In July of 2011, the Museum of Anthropology decided to combine its ethnobotanical and zooarchaeological holdings into a single collection—Archaeobiology—to be curated by Kent V. Flannery. In so doing, Michigan was following in the footsteps of the Smithsonian Institution, which had created a similar Archaeobiology program in the decade of the 1990s. Their goal at that time was to emphasize that the future of archaeobiological research lay not in gross morphology, but in studies of plant and animal DNA, phytoliths, starch grains, and other more recently developed techniques.
Flannery’s first official act was to contact the Smithsonian, to see whether their Archaeobiology program would like to collaborate with Michigan’s. They voted enthusiastically to do so, and entered into discussion of a series of joint investigations of the origins of agriculture and animal domestication.
The History of Archaeobiology 1 (Flora) Collection
When the University of Michigan hired Dr. Melvin R. Gilmore in 1929, he was instructed to develop a laboratory for the identification of archaeological plant remains from North America. To create the laboratory, Gilmore assembled a comparative collection of taxonomically authenticated wood, seeds, and domesticated plant parts, and files documenting their use by Native Americans. With the aid of Volney Jones, first as his assistant and later his successor, Gilmore built the largest ethnobotanical collection in North America. Jones, a truly modest yet enormously knowledgeable scholar, contributed much of the data in the files on plant use.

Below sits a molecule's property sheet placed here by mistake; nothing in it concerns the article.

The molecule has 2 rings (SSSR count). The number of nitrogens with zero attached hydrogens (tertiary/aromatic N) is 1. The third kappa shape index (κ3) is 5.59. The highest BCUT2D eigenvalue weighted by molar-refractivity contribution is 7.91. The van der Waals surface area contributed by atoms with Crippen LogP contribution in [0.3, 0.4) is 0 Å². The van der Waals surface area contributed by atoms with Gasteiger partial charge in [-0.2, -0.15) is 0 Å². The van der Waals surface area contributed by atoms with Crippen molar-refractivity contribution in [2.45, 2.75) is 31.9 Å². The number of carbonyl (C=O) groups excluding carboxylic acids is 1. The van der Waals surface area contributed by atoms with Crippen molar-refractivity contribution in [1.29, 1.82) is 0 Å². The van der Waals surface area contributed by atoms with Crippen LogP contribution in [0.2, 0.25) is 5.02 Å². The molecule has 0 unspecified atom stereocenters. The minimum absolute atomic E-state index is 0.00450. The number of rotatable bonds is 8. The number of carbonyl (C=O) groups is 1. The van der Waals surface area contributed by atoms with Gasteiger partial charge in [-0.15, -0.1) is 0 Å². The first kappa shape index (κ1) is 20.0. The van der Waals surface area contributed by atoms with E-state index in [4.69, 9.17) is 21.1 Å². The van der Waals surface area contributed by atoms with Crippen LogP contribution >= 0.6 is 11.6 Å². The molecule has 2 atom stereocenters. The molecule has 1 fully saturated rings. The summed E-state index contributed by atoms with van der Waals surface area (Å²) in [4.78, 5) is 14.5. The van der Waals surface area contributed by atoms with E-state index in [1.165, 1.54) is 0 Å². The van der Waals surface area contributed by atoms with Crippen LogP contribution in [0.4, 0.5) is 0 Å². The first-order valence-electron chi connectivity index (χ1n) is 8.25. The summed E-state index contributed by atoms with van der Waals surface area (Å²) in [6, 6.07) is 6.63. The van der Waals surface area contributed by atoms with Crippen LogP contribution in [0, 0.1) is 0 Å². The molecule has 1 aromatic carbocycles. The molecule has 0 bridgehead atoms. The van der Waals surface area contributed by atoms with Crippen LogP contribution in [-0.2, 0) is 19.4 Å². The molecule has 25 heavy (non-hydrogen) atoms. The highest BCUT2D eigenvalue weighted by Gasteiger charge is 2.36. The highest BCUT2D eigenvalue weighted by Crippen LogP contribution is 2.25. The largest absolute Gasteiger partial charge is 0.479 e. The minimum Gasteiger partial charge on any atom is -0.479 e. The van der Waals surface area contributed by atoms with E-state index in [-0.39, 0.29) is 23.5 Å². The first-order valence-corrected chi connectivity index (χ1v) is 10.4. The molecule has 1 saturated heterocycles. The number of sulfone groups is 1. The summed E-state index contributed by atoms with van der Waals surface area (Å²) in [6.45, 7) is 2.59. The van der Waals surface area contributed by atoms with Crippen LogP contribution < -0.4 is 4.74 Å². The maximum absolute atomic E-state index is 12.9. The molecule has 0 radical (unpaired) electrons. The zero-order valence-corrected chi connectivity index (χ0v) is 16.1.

This collection continues to grow as new excavations are conducted in North America and elsewhere in the world. Generations of Museum curators and graduate students have contributed plant material to the collection following their fieldwork.
One of the earliest research projects in the ethnobotanical laboratory, initiated by Volney Jones in 1954, was a project to produce “A Compendium of Data on Economic Botany of the Southwest.” Through funding by the university’s graduate school, Jones and Vorsila Bohrer created a taxonomic list of economic plants from the Southwest that could then be cross-indexed by native group and category of use. For more than thirty years and through various funding sources, data were collected by using a punch card system. In 2004, Richard I. Ford began the long and arduous task of digitizing the data. The results of more than four years of work culminated in the “Southwest Traditional Ethnic Group Plant Use Database.” For more information on the history of the creation of the database and its importance in ethnobotanical research, please read the report entitled “History of the Database.” To make specific inquiries, please read “How to Search the Database.”
Archaeobiology 1 remains a unique collection because it is both an extensive set of archaeological and recent plant parts from around the world, and an archive of ethnographic data on how these plants are collected, stored, processed and utilized by indigenous groups. Use of the collections has led so far to the publication of 596 papers on indigenous use of plants.
Rehousing the Archaeobiology 1 Collection
In 2009 the National Science Foundation awarded the Museum a $482,000 grant to rehouse the approximately 35,000 objects that comprise the Archaeobiology 1 collection. A new assistant collections manager, Jamie Merkel, was hired to implement and oversee the project.